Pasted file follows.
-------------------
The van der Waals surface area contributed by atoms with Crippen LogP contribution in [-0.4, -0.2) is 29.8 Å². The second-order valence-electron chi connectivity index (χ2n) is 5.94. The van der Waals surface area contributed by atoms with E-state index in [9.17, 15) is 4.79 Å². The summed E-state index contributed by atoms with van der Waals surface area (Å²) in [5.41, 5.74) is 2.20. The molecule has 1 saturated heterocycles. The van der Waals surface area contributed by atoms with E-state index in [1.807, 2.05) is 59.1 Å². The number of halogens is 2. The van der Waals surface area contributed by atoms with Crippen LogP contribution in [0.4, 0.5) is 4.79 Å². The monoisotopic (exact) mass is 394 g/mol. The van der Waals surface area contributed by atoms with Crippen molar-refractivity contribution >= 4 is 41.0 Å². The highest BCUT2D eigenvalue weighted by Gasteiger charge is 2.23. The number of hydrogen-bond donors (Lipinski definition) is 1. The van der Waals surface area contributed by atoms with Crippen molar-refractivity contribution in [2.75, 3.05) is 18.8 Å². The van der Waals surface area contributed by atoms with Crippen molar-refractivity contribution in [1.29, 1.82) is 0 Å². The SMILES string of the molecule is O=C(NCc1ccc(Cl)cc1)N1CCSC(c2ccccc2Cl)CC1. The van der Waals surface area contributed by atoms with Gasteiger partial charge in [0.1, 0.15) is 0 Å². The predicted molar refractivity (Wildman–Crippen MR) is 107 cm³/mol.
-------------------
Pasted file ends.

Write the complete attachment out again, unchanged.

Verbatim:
The van der Waals surface area contributed by atoms with Crippen LogP contribution in [-0.4, -0.2) is 29.8 Å². The second-order valence-electron chi connectivity index (χ2n) is 5.94. The van der Waals surface area contributed by atoms with E-state index in [9.17, 15) is 4.79 Å². The summed E-state index contributed by atoms with van der Waals surface area (Å²) in [5.41, 5.74) is 2.20. The molecule has 1 saturated heterocycles. The van der Waals surface area contributed by atoms with E-state index in [1.807, 2.05) is 59.1 Å². The number of halogens is 2. The van der Waals surface area contributed by atoms with Crippen LogP contribution in [0.4, 0.5) is 4.79 Å². The monoisotopic (exact) mass is 394 g/mol. The van der Waals surface area contributed by atoms with Crippen molar-refractivity contribution >= 4 is 41.0 Å². The highest BCUT2D eigenvalue weighted by Gasteiger charge is 2.23. The number of hydrogen-bond donors (Lipinski definition) is 1. The van der Waals surface area contributed by atoms with Crippen molar-refractivity contribution in [2.75, 3.05) is 18.8 Å². The van der Waals surface area contributed by atoms with Crippen molar-refractivity contribution in [1.29, 1.82) is 0 Å². The SMILES string of the molecule is O=C(NCc1ccc(Cl)cc1)N1CCSC(c2ccccc2Cl)CC1. The van der Waals surface area contributed by atoms with Gasteiger partial charge in [0.1, 0.15) is 0 Å². The predicted molar refractivity (Wildman–Crippen MR) is 107 cm³/mol.